“‘Oh, you evil one with the unkind heart,’ cried the Four Men, ‘you have been too great a god for even the Sagalie Tyee to obliterate you for ever, but you shall live on, live now to serve, not to hinder mankind. You shall turn into stone where you now stand, and you shall rise only as men wish you to. Your life from this day shall be for the good of man, for when the fisherman’s sails are idle and his lodge is leagues away you shall fill those sails and blow his craft free, in [Page 85] whatever direction he desires. You shall stand where you are through all the thousands upon thousands of years to come, and he who touches you with his paddle-blade shall have his desire of a breeze to carry him home.'”
The presence of people in what is now called the Lower Mainland of British Columbia dates from 8,000 to 10,000 years ago when the glaciers of the last ice age began to disappear. The area, known to the Tseshaht First Nation as S’ólh Téméxw, shows archeological evidence of a seasonal encampment (“the Glenrose Cannery site“) near the mouth of the Fraser River that dates from that time.
The traditional territories of the Musqueam and Tsleil’waututh lie completely within the region; the southern portion of Skwxwu7mesh (Squamish) traditional territory is also in the region. Its claims overlap those of the Tsleil-waututh, Musqueam, and Kwekwitlem. Other peoples whose territories lie within the region are the Sto:lo,Chehalis, Katzie, Kwantlen, Tsawwassen, and Semiahmoo; many of their territories overlap with those of the Musqueam, and with each other. Many other peoples of the Georgia Strait region also frequented the lower Fraser, including those from Vancouver Island and what is now Whatcom County, Washington.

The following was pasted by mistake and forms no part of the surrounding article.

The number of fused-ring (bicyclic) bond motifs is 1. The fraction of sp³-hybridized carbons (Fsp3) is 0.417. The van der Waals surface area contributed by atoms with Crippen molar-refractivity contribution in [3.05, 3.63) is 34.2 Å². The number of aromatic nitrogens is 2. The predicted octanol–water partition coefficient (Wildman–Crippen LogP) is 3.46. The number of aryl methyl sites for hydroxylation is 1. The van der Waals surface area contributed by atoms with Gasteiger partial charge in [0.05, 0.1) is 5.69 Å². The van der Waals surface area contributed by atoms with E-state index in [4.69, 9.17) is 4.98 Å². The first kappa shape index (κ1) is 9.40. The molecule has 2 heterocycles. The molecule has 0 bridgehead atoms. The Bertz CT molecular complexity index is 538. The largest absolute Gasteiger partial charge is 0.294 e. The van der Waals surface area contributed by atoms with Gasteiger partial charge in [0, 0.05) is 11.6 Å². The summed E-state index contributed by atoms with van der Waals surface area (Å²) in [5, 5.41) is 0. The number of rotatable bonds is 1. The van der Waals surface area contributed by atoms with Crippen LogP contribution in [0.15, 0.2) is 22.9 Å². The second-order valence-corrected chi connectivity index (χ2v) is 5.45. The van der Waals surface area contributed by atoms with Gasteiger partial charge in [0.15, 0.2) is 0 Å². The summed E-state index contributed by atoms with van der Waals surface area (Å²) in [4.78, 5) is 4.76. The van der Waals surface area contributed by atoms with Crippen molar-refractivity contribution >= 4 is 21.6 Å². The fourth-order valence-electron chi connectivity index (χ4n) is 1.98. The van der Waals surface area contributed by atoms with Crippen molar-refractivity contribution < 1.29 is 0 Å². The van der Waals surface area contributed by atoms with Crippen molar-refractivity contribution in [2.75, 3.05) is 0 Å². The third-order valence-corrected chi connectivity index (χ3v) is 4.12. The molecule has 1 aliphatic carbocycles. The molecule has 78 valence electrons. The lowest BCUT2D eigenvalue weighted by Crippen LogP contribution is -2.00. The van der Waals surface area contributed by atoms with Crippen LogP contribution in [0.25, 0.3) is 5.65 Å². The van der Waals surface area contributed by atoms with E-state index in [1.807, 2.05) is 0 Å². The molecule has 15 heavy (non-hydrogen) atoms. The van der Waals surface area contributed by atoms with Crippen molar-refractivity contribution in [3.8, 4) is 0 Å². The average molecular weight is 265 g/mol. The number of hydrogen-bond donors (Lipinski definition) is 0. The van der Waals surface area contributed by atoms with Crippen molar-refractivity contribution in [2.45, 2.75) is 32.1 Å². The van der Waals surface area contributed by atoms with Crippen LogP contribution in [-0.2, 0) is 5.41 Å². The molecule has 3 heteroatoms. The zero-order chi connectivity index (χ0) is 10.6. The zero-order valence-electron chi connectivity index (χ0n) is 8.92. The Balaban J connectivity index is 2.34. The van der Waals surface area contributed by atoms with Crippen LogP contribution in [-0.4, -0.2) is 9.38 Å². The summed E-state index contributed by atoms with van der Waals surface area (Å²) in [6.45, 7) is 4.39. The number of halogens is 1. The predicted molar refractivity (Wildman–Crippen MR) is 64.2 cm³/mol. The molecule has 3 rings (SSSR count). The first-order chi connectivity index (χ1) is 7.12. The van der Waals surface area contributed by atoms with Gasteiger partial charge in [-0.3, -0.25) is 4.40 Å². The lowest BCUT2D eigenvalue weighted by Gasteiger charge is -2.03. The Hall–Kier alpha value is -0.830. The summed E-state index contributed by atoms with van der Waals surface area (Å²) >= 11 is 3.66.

Sto:lo traditional territory, known as Solh Temexw in the Halkomelem language, more or less coincides with the traditional conception of the Lower Mainland, except for the inclusion of Port Douglas at the head of Harrison Lake, which is in In-SHUCK-ch territory, and the lands around Burrard Inlet.
Somewhere in Alberta in Canada you can spot mountains or large hills that look like the face of an Indian.
The ‘Rock Face’ could be an example of pareidolia, like the Indian Face (image left) in the mountains of Alberta Canada, or may be a carved face on a rock from an ancient and long-forgotten society, but for those of us who love a good old fashioned mystery it’s a treat.
Tseshaht First Nation wiki
Tseshaht First Nation website
Broken Group wiki
“Broken Group”. | BC Geographical Names
Reeks Island Coordinates: 48°55’25”N, 125°13’58”W
The Face on Reeks Broken Island, BC Panoramio
Rock Face location coordinates: 48° 55′ 17.54″ N 125° 13′ 48.12″ W
Articles in the News
Tseshaht Face in the Rock Mystery – Man Made or a Gift from Mother Nature? Hashilthsa.com June 9 2015
Large mystery face found carved into remote Canadian island 9News 21 June 2015
Mystery surrounds huge face etched into cliff on remote B.C. island CTV News 22 June 2015
Face hidden on Canadian cliff is found by explorer after TWO YEAR search – but was it made by humans or nature? DailyMail 24 june 2015
Seven-foot face carving found at remote B.C island Vancitybuzz 25 june 2015
Reeks Island ‘face’ in the rock Mysterious image resembles First Nation artwork AVtimesJune 30 2015